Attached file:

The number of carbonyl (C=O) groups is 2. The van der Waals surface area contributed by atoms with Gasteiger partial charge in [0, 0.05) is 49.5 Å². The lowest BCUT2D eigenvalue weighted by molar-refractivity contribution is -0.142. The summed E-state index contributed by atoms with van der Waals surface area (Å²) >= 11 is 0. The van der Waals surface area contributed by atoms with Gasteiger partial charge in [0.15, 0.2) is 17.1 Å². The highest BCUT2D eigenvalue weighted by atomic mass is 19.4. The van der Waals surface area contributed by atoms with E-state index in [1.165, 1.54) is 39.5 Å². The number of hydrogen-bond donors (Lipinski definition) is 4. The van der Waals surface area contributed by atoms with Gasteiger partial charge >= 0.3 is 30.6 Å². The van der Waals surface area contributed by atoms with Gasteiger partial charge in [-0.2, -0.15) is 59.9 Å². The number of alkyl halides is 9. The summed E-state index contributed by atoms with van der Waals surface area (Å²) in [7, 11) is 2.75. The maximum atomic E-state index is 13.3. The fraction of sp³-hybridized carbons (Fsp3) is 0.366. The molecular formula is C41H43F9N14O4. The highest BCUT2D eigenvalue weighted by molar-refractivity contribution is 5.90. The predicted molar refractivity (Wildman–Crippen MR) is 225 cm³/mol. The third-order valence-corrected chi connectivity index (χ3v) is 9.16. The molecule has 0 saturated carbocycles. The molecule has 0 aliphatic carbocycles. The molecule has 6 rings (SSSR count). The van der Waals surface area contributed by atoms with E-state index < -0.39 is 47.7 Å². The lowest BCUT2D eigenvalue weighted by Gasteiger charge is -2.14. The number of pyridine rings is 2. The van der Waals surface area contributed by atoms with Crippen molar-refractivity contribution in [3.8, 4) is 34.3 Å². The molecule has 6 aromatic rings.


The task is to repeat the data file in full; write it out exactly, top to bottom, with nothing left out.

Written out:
The number of carbonyl (C=O) groups is 2. The van der Waals surface area contributed by atoms with Gasteiger partial charge in [0, 0.05) is 49.5 Å². The lowest BCUT2D eigenvalue weighted by molar-refractivity contribution is -0.142. The summed E-state index contributed by atoms with van der Waals surface area (Å²) >= 11 is 0. The van der Waals surface area contributed by atoms with Gasteiger partial charge in [0.15, 0.2) is 17.1 Å². The highest BCUT2D eigenvalue weighted by atomic mass is 19.4. The van der Waals surface area contributed by atoms with E-state index in [1.165, 1.54) is 39.5 Å². The number of hydrogen-bond donors (Lipinski definition) is 4. The van der Waals surface area contributed by atoms with Gasteiger partial charge >= 0.3 is 30.6 Å². The van der Waals surface area contributed by atoms with Gasteiger partial charge in [-0.2, -0.15) is 59.9 Å². The number of alkyl halides is 9. The summed E-state index contributed by atoms with van der Waals surface area (Å²) in [7, 11) is 2.75. The maximum atomic E-state index is 13.3. The fraction of sp³-hybridized carbons (Fsp3) is 0.366. The molecular formula is C41H43F9N14O4. The highest BCUT2D eigenvalue weighted by molar-refractivity contribution is 5.90. The predicted molar refractivity (Wildman–Crippen MR) is 225 cm³/mol. The third-order valence-corrected chi connectivity index (χ3v) is 9.16. The molecule has 0 saturated carbocycles. The molecule has 0 aliphatic carbocycles. The molecule has 6 rings (SSSR count). The van der Waals surface area contributed by atoms with E-state index < -0.39 is 47.7 Å². The lowest BCUT2D eigenvalue weighted by Gasteiger charge is -2.14. The number of pyridine rings is 2. The van der Waals surface area contributed by atoms with Crippen molar-refractivity contribution in [3.8, 4) is 34.3 Å². The molecule has 6 aromatic rings.